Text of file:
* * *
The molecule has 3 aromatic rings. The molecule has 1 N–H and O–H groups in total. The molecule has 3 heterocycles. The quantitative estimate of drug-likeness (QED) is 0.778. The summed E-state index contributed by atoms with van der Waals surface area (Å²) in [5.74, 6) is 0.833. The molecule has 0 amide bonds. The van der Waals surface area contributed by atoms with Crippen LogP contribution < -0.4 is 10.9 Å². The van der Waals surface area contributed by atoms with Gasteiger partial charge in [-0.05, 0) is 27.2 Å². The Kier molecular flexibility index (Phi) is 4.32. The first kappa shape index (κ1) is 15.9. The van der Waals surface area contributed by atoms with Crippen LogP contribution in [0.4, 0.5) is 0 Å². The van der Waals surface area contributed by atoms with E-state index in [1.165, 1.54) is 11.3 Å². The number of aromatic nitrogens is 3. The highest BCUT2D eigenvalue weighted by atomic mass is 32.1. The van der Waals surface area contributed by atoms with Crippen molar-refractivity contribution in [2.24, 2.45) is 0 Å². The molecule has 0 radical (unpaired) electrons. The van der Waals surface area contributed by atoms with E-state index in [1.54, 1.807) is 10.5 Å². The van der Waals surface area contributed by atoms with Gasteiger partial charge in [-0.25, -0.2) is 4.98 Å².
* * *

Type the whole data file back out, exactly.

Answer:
The molecule has 3 aromatic rings. The molecule has 1 N–H and O–H groups in total. The molecule has 3 heterocycles. The quantitative estimate of drug-likeness (QED) is 0.778. The summed E-state index contributed by atoms with van der Waals surface area (Å²) in [5.74, 6) is 0.833. The molecule has 0 amide bonds. The van der Waals surface area contributed by atoms with Crippen LogP contribution < -0.4 is 10.9 Å². The van der Waals surface area contributed by atoms with Gasteiger partial charge in [-0.05, 0) is 27.2 Å². The Kier molecular flexibility index (Phi) is 4.32. The first kappa shape index (κ1) is 15.9. The van der Waals surface area contributed by atoms with Crippen LogP contribution in [0.4, 0.5) is 0 Å². The van der Waals surface area contributed by atoms with E-state index in [1.165, 1.54) is 11.3 Å². The number of aromatic nitrogens is 3. The highest BCUT2D eigenvalue weighted by atomic mass is 32.1. The van der Waals surface area contributed by atoms with Crippen molar-refractivity contribution in [2.24, 2.45) is 0 Å². The molecule has 0 radical (unpaired) electrons. The van der Waals surface area contributed by atoms with E-state index in [1.54, 1.807) is 10.5 Å². The van der Waals surface area contributed by atoms with Gasteiger partial charge in [-0.25, -0.2) is 4.98 Å².